JOHN HARWOOD, CNBC MODERATOR: Is this a comic book version of a presidential campaign?

DONALD TRUMP (R), PRESIDENTIAL CANDIDATE: No, it's not a comic book. And it's not a very nicely asked question the way you say that.

MURRAY: After last week's CNBC debate, representatives from several campaigns met on Sunday to determine exactly how their candidates can exert control over how the debates are run.

UNIDENTIFIED MALE: Find out if we can reach a consensus on what the debates should look like.

MURRAY: Now, those campaigns have drafted a letter for debate response sponsors with their demands, like keeping debates under two hours and giving candidates at least 30 seconds for opening and closing statements.

DR. BEN CARSON (R), PRESIDENTIAL CANDIDATE: We may not get everything in one big bite, but we're making progress. That's the important thing.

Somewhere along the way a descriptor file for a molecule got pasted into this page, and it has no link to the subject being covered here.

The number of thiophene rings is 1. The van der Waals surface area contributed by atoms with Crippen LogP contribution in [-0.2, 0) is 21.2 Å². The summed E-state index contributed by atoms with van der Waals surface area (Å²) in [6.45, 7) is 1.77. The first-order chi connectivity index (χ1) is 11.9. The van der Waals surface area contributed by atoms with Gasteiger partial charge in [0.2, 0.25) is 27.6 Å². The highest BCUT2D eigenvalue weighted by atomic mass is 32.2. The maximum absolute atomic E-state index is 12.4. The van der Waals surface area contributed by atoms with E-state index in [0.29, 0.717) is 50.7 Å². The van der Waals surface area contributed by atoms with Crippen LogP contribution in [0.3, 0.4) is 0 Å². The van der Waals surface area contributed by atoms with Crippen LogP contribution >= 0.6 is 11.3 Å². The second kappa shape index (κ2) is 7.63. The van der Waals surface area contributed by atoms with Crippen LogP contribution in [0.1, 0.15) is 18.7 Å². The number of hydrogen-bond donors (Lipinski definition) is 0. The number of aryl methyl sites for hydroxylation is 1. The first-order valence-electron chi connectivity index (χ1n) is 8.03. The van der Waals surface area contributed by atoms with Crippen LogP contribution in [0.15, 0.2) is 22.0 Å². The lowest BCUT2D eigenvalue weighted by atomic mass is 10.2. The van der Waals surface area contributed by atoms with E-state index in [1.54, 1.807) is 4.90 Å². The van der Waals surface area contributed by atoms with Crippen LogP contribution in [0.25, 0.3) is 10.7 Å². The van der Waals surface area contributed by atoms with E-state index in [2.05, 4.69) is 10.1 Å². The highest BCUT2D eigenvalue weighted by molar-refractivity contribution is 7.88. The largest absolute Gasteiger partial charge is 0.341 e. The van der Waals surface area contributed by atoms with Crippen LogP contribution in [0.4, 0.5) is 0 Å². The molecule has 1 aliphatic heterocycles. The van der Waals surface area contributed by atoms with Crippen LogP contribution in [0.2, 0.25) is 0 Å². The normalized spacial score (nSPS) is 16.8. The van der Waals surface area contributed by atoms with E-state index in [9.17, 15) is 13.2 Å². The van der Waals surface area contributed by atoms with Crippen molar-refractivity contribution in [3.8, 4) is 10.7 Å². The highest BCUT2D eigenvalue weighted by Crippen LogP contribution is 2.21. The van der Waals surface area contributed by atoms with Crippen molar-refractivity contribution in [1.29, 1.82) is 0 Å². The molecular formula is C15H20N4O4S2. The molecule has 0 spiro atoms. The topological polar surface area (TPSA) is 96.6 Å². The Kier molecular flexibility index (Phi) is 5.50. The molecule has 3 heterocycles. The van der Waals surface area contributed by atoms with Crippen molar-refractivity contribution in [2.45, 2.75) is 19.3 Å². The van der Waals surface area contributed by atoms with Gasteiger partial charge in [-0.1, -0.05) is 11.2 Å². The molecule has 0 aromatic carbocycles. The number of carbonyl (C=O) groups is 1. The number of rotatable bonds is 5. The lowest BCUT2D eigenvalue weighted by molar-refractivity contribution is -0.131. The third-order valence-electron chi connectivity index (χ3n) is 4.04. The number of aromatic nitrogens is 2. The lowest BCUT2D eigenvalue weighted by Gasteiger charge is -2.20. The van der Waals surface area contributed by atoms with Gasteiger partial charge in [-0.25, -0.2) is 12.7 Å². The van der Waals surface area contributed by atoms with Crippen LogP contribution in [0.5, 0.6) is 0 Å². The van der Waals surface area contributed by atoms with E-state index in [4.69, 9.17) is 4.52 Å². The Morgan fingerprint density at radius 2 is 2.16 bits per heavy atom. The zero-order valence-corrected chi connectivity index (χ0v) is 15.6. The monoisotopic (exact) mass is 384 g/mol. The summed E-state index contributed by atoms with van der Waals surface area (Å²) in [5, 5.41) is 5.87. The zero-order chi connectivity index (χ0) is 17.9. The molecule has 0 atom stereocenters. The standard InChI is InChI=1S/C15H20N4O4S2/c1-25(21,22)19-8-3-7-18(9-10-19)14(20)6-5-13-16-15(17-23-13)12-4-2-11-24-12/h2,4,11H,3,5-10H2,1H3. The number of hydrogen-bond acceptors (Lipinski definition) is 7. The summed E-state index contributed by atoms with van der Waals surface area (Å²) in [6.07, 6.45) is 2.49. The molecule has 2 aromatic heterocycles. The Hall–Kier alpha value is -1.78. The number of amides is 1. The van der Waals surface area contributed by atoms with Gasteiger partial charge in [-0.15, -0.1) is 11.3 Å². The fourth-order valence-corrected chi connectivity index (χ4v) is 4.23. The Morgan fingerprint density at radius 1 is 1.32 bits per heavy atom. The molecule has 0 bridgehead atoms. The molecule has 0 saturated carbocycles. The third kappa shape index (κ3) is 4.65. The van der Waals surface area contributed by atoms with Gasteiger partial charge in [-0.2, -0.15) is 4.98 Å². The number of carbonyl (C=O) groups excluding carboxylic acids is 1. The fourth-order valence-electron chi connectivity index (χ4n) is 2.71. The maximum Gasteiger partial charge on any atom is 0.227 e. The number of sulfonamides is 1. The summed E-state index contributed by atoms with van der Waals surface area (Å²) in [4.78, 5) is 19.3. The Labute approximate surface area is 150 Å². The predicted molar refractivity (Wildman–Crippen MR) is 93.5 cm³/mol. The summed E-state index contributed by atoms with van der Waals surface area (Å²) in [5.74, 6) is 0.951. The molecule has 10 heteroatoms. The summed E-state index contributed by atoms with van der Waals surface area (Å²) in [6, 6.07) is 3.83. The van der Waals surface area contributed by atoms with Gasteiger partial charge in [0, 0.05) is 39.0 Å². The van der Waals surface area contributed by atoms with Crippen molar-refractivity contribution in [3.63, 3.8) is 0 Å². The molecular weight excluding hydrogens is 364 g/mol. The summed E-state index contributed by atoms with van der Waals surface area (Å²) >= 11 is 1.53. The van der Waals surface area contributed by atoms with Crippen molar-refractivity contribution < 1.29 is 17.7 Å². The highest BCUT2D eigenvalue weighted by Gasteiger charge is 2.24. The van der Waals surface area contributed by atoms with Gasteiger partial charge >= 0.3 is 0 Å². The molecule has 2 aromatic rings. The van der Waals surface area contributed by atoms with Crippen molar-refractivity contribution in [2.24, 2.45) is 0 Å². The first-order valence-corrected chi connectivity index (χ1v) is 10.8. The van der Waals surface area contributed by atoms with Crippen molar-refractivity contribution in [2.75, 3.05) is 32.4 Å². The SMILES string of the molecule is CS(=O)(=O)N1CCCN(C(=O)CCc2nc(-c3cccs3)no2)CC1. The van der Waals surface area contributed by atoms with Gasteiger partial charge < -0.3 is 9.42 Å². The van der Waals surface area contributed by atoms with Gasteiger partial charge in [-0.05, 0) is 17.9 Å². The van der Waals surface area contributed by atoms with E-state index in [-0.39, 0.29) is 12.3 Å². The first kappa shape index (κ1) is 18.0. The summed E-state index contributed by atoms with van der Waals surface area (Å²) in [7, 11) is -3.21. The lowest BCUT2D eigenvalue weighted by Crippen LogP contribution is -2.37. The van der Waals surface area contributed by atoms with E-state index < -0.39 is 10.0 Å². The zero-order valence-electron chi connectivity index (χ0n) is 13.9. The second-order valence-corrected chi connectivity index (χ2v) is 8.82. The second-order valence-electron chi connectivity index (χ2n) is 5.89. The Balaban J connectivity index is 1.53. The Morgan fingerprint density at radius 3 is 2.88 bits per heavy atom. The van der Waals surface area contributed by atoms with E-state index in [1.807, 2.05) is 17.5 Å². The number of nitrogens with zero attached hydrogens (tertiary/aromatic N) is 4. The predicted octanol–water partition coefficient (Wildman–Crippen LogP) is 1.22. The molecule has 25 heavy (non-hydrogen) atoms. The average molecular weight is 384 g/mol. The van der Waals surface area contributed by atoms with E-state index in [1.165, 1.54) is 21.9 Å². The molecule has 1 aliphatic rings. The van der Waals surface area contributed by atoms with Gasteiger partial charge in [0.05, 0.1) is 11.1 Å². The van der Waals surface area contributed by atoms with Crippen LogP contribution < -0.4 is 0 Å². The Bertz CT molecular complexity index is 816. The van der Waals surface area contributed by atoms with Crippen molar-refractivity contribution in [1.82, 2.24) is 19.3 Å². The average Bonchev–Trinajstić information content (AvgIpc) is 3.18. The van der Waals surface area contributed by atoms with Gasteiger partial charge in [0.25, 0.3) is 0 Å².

MURRAY: While there's consensus on a few issues, each campaign is using the moment to play to their candidate's strengths and downplay their weaknesses. Candidates like John Kasich and Jeb Bush want more speaking time.

JEB BUSH (R), PRESIDENTIAL CANDIDATE: Whatever the rules are, they should keep to them. That's all I think the candidates want. The rules were established and they lost control over the entire process last time.

GOV. JOHN KASICH (R-OH), PRESIDENTIAL CANDIDATE: I know that Harry Truman couldn't get elected president with explaining the United States of America's health care plan in 30 seconds. MURRAY: While those competing for more conservative voters want to

see different moderators.

SEN. TED CRUZ (R-TX), PRESIDENTIAL CANDIDATE: If you have never voted in a Republican primary in your life, you don't get to moderate a Republican primary debate.

MURRAY: And some are already sick of the grumbling, saying they think the debate format is just fine.

CARLY FIORINA (R), PRESIDENTIAL CANDIDATE: We're here in Iowa talking to voters instead of being in D.C. talking about debates. We've had no trouble negotiating with the networks. And my policy remains what it's always been, I'll debate anyone, any time, anywhere.